Architecture Paris Gems
The finalised website:
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A Google Spreadsheet document will be more than enough to store all data. It also allows for easy collaboration. As a free, instantly available tool, it is by far the easiest way to build a simple database.

A simple copy/paste is enough to set up this document as a data source for a dataset on the Opendatasoft platform.


Configuration de la source du jeu de données
The spreadsheet as a dataset source

The geolocation processor is then able to place each building on a map.

Le processeur de géolocation
The geolocation processor.

A (free) Mapbox account later, the auto-generated map now uses a custom basemap.


Le fond de carte personnalisé
The custom basemap.

All that is left for us is to copy the HTML code snippet provided by the platform. We now have a fully functional embeddable map, with tooltips support.


Le code html du widget carte
The map widget html snippet.
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Opendatasoft provides a large open source widget library which allows for easy and quick building of effective dashboards. For our application, we’ll only need the map widget (the snippet we got at the previous step) and filters widgets for data exploration. All of these are already responsive. We therefore only have to embed them within a responsive layout to get an application available with any type of smartphone, tablet or computer.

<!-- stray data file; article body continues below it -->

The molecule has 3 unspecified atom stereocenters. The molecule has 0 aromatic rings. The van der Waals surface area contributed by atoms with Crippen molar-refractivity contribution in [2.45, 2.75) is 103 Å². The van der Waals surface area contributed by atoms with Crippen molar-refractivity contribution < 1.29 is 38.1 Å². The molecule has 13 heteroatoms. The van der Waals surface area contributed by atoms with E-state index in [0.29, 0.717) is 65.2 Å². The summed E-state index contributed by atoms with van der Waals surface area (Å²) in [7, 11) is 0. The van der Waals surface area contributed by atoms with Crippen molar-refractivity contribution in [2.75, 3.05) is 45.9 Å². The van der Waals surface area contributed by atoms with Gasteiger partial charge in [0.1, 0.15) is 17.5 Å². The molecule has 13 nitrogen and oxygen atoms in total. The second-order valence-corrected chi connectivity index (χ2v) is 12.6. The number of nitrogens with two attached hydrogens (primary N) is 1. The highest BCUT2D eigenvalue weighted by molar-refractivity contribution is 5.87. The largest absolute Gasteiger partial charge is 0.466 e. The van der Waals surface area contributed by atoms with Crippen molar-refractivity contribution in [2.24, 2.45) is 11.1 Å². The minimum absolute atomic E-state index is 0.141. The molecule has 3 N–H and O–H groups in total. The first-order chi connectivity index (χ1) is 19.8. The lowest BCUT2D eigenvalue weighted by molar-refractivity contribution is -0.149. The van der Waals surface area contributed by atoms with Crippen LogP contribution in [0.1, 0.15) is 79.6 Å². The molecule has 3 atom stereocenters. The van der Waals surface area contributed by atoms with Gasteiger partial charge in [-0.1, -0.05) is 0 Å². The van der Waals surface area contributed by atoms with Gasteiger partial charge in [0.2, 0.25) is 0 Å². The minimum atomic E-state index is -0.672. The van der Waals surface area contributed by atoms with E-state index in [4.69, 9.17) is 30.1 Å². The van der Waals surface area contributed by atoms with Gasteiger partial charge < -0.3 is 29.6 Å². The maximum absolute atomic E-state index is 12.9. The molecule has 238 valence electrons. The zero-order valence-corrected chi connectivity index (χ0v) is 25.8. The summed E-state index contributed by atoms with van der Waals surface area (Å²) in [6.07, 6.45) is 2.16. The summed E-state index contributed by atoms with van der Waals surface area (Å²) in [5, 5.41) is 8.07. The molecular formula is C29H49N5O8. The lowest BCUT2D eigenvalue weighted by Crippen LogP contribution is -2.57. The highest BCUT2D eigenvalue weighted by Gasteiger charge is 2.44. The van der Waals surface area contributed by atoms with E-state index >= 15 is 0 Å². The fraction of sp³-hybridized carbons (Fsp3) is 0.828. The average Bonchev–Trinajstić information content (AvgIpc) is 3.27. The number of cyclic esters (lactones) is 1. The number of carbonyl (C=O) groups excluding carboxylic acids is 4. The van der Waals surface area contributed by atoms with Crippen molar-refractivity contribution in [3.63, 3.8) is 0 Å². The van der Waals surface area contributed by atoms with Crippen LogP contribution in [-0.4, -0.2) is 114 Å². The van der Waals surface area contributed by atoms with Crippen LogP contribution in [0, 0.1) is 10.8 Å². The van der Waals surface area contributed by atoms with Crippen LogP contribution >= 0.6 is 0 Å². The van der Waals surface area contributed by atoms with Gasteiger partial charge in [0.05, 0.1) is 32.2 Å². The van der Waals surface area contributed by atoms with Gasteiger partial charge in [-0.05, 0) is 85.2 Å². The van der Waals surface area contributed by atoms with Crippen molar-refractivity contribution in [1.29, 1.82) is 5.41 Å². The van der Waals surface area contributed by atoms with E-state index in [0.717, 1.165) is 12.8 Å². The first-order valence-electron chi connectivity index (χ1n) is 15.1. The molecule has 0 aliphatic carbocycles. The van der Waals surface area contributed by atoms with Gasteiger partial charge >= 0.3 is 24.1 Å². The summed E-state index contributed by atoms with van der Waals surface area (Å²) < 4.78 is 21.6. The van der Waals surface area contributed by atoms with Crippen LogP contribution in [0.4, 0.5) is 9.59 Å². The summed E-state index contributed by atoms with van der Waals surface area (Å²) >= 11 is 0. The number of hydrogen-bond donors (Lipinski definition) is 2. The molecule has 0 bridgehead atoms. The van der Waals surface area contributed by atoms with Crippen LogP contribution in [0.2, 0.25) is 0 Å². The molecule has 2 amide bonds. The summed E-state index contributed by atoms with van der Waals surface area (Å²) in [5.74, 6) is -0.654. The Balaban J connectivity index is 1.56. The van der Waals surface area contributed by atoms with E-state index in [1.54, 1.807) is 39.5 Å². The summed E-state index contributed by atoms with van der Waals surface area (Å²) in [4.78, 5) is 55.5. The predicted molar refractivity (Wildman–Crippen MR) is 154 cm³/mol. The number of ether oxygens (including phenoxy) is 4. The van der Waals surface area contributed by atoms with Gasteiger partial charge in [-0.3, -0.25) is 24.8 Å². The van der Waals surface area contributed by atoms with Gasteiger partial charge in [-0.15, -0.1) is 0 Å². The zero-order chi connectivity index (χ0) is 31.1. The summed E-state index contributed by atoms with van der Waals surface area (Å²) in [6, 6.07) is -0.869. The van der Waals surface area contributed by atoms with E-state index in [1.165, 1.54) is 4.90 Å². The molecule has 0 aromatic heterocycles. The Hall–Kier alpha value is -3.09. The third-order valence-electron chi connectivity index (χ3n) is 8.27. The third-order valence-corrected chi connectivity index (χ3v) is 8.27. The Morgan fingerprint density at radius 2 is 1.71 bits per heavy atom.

The website will be built from the 25 lines of codes taken straight from the tutorial. We won’t have to write anything more than pure layout (CSS + HTML) code for our app. No Javascript, no Python, no PHP. All the behaviour is handled by the the widgets. In the end, 120 lines of HTML were enough for the whole website. In other words: nothing. You can have a look at it on its Github repository, all of the code is freely available (under the MIT license).

The code handling the map
The code handling the map.

The application is fully developed, it is only missing a domain name and a server to host its few files. A few clicks later and the application is available at architecturealacarte.fr.


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Now that the application is live, the very first task is to make sure that the dataset is maintained, regularly enriched with new buildings, and cleaned from its current mistakes. The Opendatasoft platform has a contribution feature available to registered users, a good starting point. We’ll of course provide an email address for direct contact and should set up a Google Form for new entries.